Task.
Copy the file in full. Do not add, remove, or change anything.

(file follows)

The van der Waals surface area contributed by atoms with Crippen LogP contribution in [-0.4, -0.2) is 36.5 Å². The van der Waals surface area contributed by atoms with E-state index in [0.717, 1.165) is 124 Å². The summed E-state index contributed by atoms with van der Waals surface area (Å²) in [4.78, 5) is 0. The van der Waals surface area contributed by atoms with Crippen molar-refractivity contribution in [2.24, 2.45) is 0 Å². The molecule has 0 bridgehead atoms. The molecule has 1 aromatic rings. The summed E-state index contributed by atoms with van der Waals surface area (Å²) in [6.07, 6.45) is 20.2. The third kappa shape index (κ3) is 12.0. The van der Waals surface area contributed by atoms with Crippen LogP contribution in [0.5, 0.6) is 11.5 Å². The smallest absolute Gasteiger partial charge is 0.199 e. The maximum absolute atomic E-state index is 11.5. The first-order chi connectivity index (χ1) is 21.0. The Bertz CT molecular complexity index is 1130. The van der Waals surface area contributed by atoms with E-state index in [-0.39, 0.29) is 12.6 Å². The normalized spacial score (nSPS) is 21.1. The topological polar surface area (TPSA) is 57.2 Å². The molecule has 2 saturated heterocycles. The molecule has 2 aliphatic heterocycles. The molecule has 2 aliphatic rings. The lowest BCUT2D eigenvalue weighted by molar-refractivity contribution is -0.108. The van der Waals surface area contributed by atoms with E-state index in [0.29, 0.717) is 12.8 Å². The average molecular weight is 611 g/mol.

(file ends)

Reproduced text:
The van der Waals surface area contributed by atoms with Crippen LogP contribution in [-0.4, -0.2) is 36.5 Å². The van der Waals surface area contributed by atoms with E-state index in [0.717, 1.165) is 124 Å². The summed E-state index contributed by atoms with van der Waals surface area (Å²) in [4.78, 5) is 0. The van der Waals surface area contributed by atoms with Crippen molar-refractivity contribution in [2.24, 2.45) is 0 Å². The molecule has 0 bridgehead atoms. The molecule has 1 aromatic rings. The summed E-state index contributed by atoms with van der Waals surface area (Å²) in [6.07, 6.45) is 20.2. The third kappa shape index (κ3) is 12.0. The van der Waals surface area contributed by atoms with Crippen LogP contribution in [0.5, 0.6) is 11.5 Å². The smallest absolute Gasteiger partial charge is 0.199 e. The maximum absolute atomic E-state index is 11.5. The first-order chi connectivity index (χ1) is 21.0. The Bertz CT molecular complexity index is 1130. The van der Waals surface area contributed by atoms with E-state index in [-0.39, 0.29) is 12.6 Å². The normalized spacial score (nSPS) is 21.1. The topological polar surface area (TPSA) is 57.2 Å². The molecule has 2 saturated heterocycles. The molecule has 2 aliphatic heterocycles. The molecule has 2 aliphatic rings. The lowest BCUT2D eigenvalue weighted by molar-refractivity contribution is -0.108. The van der Waals surface area contributed by atoms with E-state index in [0.29, 0.717) is 12.8 Å². The average molecular weight is 611 g/mol.